Back when I wrote my old blog, Of The Hands, I spent a fair amount of time discussing the concept of voluntary poverty. During the time I wrote that blog, I worked on a small-scale, off-grid (more or less) vegetable farm for room and board. A side job as a farm hand provided me as much as an additional $500 per month in income for other expenses. I had plenty of safeguards, as well; credit cards, family, a bit of savings I had managed to cobble together, and a certain amount of capital I brought with me to the work—primarily, a functioning car and laptop. Taken together—the covered room and board, the very small income, the previously-acquired capital, and a few last ditch safeguards—these elements kept me living comfortably (to my mind) and with a relatively low level of stress. By income level, I of course lived in poverty. By security, I did not.
Yet I lived on the edge in a few different ways. The primary one was the risk of injury. Any serious injury would eliminate my ability to work and, should it incur bills, would quickly wipe out what little financial security I had. A secondary one was through potential loss of capital. If my laptop died, I could have afforded to replace it if I so chose—which I probably would not have chose—but it would have taken a good chunk of my income or savings or both. More critically, if my car died or was to require any major repairs, I would have had some hard choices to make. Living in a rural area, it would have been very hard, though not impossible, to live without the convenience of a functional car. I knew that if anything major happened to my vehicle, I would have some tough choices to make.
That’s the thing about living with so little a cushion: a good series of unexpected expenses can make your life very challenging indeed, and even runs the risk of permanently altering your safety and security. Alternately, a continuing series of minor but also unexpected expenses parceled out over time can wear you down, slowly draining your small income and savings and pushing you ever closer to the edge. Eventually you get so close to the edge that it’s not only a big hit that could send you falling, but even an unexpected small one.
Welcome to the likely fate of America and, on a greater time scale, industrial civilization as a whole.
Understanding the full ramifications of this particular aspect of our predicament requires some thoughtful consideration of the other key elements of continued decline that I outlined in the last two posts here on Litterfall. The first is America’s sclerotic and failing empire, which puts us on the verge of losing access to quite a bit of the out-sized share of the world’s energy and physical resources we currently use, with no current plan or effort to use less in an organized way. While I still have some small hope that we may wise up enough to start the process of backing away from our empire—even if we don’t acknowledge that that’s what we’re doing, a possibility I’ll be writing about in a future post—current trend lines suggest quite the opposite. Instead, it appears that we’re intent on clinging tight to it no matter how deep into troubled waters it drags us, and suffering the consequences of that lack of foresight. The second consideration is that of the declining energy and resource base upon which we’ve built America’s economy and empire, as well as industrial civilization as a whole. Simply put, we are running low on oil and other fossil fuels and on a wide variety of key resources, minerals, and so on. We’ve entered an era of decline and resource shortage that promises to tighten the vise around our civilization with each coming year.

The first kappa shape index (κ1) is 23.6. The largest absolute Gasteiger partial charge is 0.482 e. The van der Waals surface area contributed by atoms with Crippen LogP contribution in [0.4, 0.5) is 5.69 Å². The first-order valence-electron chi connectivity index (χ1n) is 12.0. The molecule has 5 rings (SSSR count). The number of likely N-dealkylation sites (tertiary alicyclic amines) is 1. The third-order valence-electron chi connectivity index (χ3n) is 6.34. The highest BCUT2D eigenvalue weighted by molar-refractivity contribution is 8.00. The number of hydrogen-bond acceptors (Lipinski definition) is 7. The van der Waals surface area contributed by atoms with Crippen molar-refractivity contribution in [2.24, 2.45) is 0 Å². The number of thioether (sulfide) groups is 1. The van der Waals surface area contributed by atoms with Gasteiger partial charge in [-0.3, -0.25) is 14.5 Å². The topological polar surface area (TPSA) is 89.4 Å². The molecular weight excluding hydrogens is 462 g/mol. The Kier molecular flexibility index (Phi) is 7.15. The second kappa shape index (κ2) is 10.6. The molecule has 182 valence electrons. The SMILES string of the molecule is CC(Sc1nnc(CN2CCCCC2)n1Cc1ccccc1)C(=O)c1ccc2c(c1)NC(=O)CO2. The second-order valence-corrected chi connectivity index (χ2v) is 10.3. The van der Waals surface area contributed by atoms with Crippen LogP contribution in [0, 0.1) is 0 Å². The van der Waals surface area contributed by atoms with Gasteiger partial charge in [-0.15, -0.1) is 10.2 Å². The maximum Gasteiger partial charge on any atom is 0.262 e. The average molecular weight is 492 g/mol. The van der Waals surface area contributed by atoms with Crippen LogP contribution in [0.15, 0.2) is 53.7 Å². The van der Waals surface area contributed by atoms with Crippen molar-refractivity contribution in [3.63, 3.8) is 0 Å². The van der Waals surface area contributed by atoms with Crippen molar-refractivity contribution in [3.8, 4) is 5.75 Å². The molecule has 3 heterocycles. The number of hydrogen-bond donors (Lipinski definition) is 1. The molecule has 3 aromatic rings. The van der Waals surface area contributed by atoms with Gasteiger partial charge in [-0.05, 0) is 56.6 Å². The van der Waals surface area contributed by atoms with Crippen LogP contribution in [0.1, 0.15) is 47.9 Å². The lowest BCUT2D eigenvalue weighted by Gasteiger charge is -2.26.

Not only, in fact, are we running ever lower on key energy sources and resources—as I outlined in last week’s post—but we also are directing more of the energy and resources we do have toward extracting new supplies of those same resources. Having already extracted and exploited the most easily-accessible oil, highest quality ores, and so on, we have dived deep into the lower grade versions of the same. Rather than opening up crude oil sources close to the surface that flow under their own internal pressure, we’re now conducting deep water drilling and fracking shale in what is little more than activities designed to scrape the bottom of the barrel. This means that we’re using far more energy and resources to get a barrel of oil in today’s world than we were a hundred years ago, when America and the industrial world were kicking growth into overdrive and reaping the benefits of the upslope of energy and resource extraction.
This is not hyperbole; while the calculations are complex and uncertain, it’s widely accepted that the energy return on energy invested (EROEI) of today’s oil is far lower than that of the early days of oil production. Early returns were estimated at 100 to 1; in other words, one barrel of oil’s worth of energy could produce 100 barrels of new oil. Today, that estimate is down closer to 20:1 for the world’s oil production, meaning we get 20 barrels of oil in return for every one invested. Shale oil, meanwhile, is estimated at a 5:1 EROEI while ultra deep water drilling is in the same approximate range.
This is important, as it tells us how resilient our economy is and how much energy we have available for parts of the economy not dedicated to energy extraction. For instance, the world produced an estimated 78 million barrels per day of crude oil and condensate in 2014, which works out to 28.47 billion barrels over the course of the year. If the EROEI of that crude and condensate was 20:1, then about 1.42 billion barrels of that oil was used to extract the 28.47 billion barrels, leaving a bit over 27 billion barrels for use in the rest of the world’s economy. Now let’s say that the overall EROEI was 5:1, which is in the range of tight oil and tar sands (which may actually be lower), both of which have been growing their share of the oil market and providing most all of the world’s recent growth in oil production. At a 5:1 EROEI, you would have to quadruple the amount of oil you are dedicating to the simple business of extracting oil, boosting your 1.42 billion barrels to about 5.7 billion—and dropping your available oil for the rest of the economy from 27 billion to 22 billion barrels. That’s still a heck of a lot of oil, obviously, but it’s a significant amount less that’s available to the non-extraction economy, and that difference matters.